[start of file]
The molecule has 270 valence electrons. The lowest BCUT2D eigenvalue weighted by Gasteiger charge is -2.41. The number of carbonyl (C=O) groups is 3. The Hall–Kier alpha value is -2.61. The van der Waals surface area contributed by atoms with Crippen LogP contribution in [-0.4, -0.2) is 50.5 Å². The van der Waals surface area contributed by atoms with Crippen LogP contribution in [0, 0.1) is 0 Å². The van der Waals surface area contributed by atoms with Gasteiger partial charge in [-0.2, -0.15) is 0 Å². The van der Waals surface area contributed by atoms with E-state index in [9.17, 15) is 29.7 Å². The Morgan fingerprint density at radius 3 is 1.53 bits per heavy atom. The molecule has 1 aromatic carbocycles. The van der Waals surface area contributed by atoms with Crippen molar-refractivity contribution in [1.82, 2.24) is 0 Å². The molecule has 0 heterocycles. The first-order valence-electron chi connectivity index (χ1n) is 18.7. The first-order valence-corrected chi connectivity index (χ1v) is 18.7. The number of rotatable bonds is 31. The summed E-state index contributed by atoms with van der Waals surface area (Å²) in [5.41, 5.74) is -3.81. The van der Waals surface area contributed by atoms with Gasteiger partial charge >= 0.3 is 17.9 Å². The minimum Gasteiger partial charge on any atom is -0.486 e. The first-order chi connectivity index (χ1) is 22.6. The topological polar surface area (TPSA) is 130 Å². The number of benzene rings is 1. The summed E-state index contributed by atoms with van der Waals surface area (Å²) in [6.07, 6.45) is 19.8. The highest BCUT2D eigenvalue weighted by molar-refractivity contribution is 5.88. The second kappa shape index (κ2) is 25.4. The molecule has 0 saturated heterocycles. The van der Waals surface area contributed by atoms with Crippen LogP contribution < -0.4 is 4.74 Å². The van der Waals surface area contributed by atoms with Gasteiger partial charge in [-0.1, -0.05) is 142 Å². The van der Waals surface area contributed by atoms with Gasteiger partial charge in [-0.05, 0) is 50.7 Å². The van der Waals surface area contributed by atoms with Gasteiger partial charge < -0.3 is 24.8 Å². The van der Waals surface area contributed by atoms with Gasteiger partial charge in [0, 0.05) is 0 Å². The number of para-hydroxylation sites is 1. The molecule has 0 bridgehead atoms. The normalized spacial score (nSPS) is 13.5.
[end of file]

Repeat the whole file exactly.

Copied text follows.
The molecule has 270 valence electrons. The lowest BCUT2D eigenvalue weighted by Gasteiger charge is -2.41. The number of carbonyl (C=O) groups is 3. The Hall–Kier alpha value is -2.61. The van der Waals surface area contributed by atoms with Crippen LogP contribution in [-0.4, -0.2) is 50.5 Å². The van der Waals surface area contributed by atoms with Crippen LogP contribution in [0, 0.1) is 0 Å². The van der Waals surface area contributed by atoms with Gasteiger partial charge in [-0.2, -0.15) is 0 Å². The van der Waals surface area contributed by atoms with E-state index in [9.17, 15) is 29.7 Å². The Morgan fingerprint density at radius 3 is 1.53 bits per heavy atom. The molecule has 1 aromatic carbocycles. The van der Waals surface area contributed by atoms with Crippen molar-refractivity contribution in [1.82, 2.24) is 0 Å². The molecule has 0 heterocycles. The first-order valence-electron chi connectivity index (χ1n) is 18.7. The first-order valence-corrected chi connectivity index (χ1v) is 18.7. The number of rotatable bonds is 31. The summed E-state index contributed by atoms with van der Waals surface area (Å²) in [5.41, 5.74) is -3.81. The van der Waals surface area contributed by atoms with Gasteiger partial charge >= 0.3 is 17.9 Å². The minimum Gasteiger partial charge on any atom is -0.486 e. The first-order chi connectivity index (χ1) is 22.6. The topological polar surface area (TPSA) is 130 Å². The number of benzene rings is 1. The summed E-state index contributed by atoms with van der Waals surface area (Å²) in [6.07, 6.45) is 19.8. The highest BCUT2D eigenvalue weighted by molar-refractivity contribution is 5.88. The second kappa shape index (κ2) is 25.4. The molecule has 0 saturated heterocycles. The van der Waals surface area contributed by atoms with Crippen LogP contribution < -0.4 is 4.74 Å². The van der Waals surface area contributed by atoms with Gasteiger partial charge in [-0.1, -0.05) is 142 Å². The van der Waals surface area contributed by atoms with Gasteiger partial charge in [-0.05, 0) is 50.7 Å². The van der Waals surface area contributed by atoms with Gasteiger partial charge < -0.3 is 24.8 Å². The van der Waals surface area contributed by atoms with Gasteiger partial charge in [0, 0.05) is 0 Å². The number of para-hydroxylation sites is 1. The molecule has 0 bridgehead atoms. The normalized spacial score (nSPS) is 13.5.